What goes up, must pay out. Just last week a friend was impressed how, after hopping onto the KiwiSaver bandwagon back when it started in 2007, he is now seeing his balance edge past $70,000. With many more years of contributing ahead, he and his family are on track to accumulate more than a modest bit of dosh for their future.
But what happens when they become eligible to withdraw it all? How will they manage hundreds of thousands of dollars in a way that will provide them with regular payments without running out of money? What happens if they want to spend on some big things like a car or trip overseas – does that mean they won’t eat as well in their 80s? It’s complicated.
Converting retirement savings to income is being called “decumulation”, but the word hasn’t quite arrived yet; there are no matches on Oxford online, for instance. When it comes to spending the retirement fund, perhaps it could have been “draw-down” or “decrease” – but hopefully not “dispose” or “destroy”!
“Decumulate” really only makes sense if you couple it with its partner, “accumulate” – heaping up funds by investing in schemes like KiwiSaver and then managing those funds in a way to get a steady income in retirement. So not the prettiest of terms, “decumulation”, but fundamentally important to understand when you’re forward thinking.
The stakes are high. When I think about the newly retired, what comes to mind are high-earning sports figures or lottery winners, and many of us will have heard their hard-luck stories of money lost. Just like them, retirees have incredibly important choices to make for their money saved, with slim chance of becoming rich all over again if they make a poor one. There’s no real practice for this, so planning, studying options and getting quality advice become all the more essential.
Sorted’s retirement planner estimates how much of a regular income we can expect when we build up a certain amount. It’s not the nest egg that matters, but what the chicks look like, after all. But the tool does not show anyone how to actually generate income from a lump sum. It takes some savvy investing to do this and not run out of money.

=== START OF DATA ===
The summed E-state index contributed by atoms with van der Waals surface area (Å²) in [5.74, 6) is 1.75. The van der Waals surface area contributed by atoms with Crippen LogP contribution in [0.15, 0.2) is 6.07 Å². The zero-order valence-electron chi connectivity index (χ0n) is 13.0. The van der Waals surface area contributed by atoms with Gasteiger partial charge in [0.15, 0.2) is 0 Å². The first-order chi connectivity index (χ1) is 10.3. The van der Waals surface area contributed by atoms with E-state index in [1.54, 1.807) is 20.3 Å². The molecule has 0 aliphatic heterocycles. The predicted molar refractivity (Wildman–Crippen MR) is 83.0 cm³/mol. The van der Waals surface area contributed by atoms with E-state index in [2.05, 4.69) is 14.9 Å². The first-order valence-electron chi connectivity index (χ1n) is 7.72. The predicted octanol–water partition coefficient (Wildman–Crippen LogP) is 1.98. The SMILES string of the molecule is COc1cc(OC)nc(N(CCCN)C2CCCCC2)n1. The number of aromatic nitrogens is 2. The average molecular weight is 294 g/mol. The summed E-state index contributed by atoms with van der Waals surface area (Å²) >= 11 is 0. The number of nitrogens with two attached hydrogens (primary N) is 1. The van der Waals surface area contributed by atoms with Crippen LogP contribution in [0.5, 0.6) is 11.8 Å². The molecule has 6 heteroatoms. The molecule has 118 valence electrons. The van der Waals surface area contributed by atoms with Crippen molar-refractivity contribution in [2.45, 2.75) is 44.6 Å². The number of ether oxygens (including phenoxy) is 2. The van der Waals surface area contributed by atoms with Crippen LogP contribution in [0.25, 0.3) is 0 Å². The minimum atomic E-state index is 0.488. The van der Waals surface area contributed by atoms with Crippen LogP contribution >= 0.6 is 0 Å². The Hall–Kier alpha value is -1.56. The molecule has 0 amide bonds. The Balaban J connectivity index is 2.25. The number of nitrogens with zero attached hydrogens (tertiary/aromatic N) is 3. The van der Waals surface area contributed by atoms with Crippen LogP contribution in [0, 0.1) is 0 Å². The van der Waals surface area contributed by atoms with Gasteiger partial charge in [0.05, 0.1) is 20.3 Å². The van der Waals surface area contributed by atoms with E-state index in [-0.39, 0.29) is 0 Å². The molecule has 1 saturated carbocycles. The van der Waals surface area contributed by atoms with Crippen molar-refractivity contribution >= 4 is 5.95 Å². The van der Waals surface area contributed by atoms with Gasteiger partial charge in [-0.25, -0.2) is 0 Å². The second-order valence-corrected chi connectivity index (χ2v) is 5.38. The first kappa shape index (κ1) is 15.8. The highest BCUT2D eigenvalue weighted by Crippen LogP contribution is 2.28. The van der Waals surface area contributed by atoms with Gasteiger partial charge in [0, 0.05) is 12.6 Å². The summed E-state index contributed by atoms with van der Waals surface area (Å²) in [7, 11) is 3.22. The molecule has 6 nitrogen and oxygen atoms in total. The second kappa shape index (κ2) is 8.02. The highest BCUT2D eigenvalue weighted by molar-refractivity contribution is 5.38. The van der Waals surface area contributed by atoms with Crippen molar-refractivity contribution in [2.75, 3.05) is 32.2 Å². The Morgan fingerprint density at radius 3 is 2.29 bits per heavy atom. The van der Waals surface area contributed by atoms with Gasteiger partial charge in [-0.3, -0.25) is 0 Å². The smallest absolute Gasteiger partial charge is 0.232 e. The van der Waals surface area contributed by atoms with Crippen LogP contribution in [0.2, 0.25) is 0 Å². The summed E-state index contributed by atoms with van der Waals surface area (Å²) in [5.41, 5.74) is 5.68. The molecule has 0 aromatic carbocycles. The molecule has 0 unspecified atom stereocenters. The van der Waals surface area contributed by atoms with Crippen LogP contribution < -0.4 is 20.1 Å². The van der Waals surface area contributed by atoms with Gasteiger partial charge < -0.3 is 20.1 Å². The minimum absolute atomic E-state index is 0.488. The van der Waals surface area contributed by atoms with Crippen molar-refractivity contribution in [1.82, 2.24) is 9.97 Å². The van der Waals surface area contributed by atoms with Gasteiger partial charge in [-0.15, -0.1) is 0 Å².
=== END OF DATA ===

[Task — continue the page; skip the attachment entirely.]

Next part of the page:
An online poll on these issues is part of this year’s review of retirement income policies. At the time of writing it shows:
84% are concerned about living longer than their savings.
64% have a financial plan for funding their retirement.
95% think the Government should provide more incentives for saving for retirement.
92% would like to see more investment options that provide a regular retirement income.
Happily, there are some solutions for spinning off a regular income in retirement. For instance, you could arrange with your KiwiSaver provider to draw down your funds gradually, leaving the rest still invested until you need it. For some, releasing the equity of their home through a reverse mortgage may be useful. Also, financial planners can design investment strategies for your nest egg that keep those “chicks” coming regularly.
There is also a new “variable annuity” in the market: the Lifetime Income Fund – a product which combines a balanced index fund with longevity insurance. For an investment of at least $100,000, you can spin off a regular income in retirement of, depending on the age you start, anywhere from 5% to 6.5%. If and when your funds run out, the insurance kicks in so you are guaranteed that same steady income for as long as you live.
So these are some ways to tackle the D-word: “decumulation” – which is worth thinking about as we’re “accumulating” savings for retirement. What will be your solution?
By Tom Hartmann